Inconsequence: Lesbian Representation and the Logic of Sexual Sequence

By Annamarie Jagose | Go to book overview

SIX

Wild Life Photography Pulp Sexology and the Camera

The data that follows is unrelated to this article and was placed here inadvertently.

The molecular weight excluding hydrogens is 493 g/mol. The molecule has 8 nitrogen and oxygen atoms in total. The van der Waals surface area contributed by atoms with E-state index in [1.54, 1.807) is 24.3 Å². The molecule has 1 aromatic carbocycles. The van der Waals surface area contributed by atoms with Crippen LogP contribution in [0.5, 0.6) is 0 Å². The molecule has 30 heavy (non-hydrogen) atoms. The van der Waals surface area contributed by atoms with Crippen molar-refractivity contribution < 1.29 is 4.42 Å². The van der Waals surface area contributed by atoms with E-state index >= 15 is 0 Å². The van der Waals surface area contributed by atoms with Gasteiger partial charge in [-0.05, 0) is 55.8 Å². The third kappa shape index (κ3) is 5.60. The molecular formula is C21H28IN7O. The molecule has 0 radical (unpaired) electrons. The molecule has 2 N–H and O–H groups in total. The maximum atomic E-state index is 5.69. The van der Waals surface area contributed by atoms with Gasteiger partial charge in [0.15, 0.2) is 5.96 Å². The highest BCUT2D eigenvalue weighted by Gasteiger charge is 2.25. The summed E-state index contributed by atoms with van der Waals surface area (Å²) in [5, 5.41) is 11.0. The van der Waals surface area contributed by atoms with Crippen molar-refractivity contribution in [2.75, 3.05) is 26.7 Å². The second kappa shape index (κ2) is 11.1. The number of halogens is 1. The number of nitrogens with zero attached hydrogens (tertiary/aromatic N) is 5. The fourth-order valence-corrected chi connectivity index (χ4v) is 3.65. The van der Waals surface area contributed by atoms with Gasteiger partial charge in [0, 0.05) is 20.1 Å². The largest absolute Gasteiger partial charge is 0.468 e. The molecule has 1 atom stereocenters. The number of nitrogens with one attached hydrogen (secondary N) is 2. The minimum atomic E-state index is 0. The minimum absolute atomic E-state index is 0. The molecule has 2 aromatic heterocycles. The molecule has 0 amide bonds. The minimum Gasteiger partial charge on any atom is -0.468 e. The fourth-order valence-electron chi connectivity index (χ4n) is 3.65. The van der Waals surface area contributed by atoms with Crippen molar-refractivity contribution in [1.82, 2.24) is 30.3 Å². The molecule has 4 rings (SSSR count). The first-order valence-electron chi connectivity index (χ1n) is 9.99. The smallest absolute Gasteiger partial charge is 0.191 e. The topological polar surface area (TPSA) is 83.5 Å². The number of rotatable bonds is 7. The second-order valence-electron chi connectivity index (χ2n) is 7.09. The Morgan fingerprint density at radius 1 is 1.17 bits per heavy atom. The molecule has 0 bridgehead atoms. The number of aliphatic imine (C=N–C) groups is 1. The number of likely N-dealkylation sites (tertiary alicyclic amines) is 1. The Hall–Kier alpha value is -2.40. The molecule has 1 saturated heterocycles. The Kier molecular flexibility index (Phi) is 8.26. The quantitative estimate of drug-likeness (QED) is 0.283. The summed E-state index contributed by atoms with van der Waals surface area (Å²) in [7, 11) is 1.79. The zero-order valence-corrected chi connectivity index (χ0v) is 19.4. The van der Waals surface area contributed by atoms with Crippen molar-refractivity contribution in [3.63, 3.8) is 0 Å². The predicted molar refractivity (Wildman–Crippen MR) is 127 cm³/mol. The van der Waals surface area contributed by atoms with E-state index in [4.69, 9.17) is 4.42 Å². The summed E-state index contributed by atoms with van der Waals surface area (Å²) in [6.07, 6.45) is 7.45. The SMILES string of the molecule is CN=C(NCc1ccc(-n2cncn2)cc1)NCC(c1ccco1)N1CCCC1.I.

Throughout this book I have taken late-nineteenth-/early-twentieth- century sexology as a crucial grounding discourse for female ho- mosexuality, contending that the persistent association of lesbianism with invisibility, no less the etiological description of lesbianism via figures of derivation and belatedness, take on a definitional force in the sexological production of specific sexual taxonomies. In this last chapter, I turn to the more recent genre of what might be called pulp sexology— the 1950s and 1960s post-Kinsey proliferation of sexological paperbacks. I do so less to suggest historical continuity than to trace the transformed yet perseverant logics of sequence that frame lesbian invisibility as a problem to be solved, even while producing it as their naturalized effect. My argument turns on a close reading of Frank Caprio's Female Homosexuality: A Psychodynamic Study of Lesbianism, both because it is a representative and influential example of its genre and because its belatedly 1970s Australian edition, the edition I first encountered, contains a photographic essay of a sexual encounter between two women—the sixteen consecutive images of which literalize the cultural reliance on sequence in rendering visible lesbian subjects. 1 Moreover, because the photographs demonstrate that in the end this confidence in the visibilizing capacities of sequence is misplaced, testifying more explicitly to the failure of sequence to distinguish between homosexuality and heterosexuality, I recuperate the photographic essay here as a better, more apt illustration for my book than for Caprio's.

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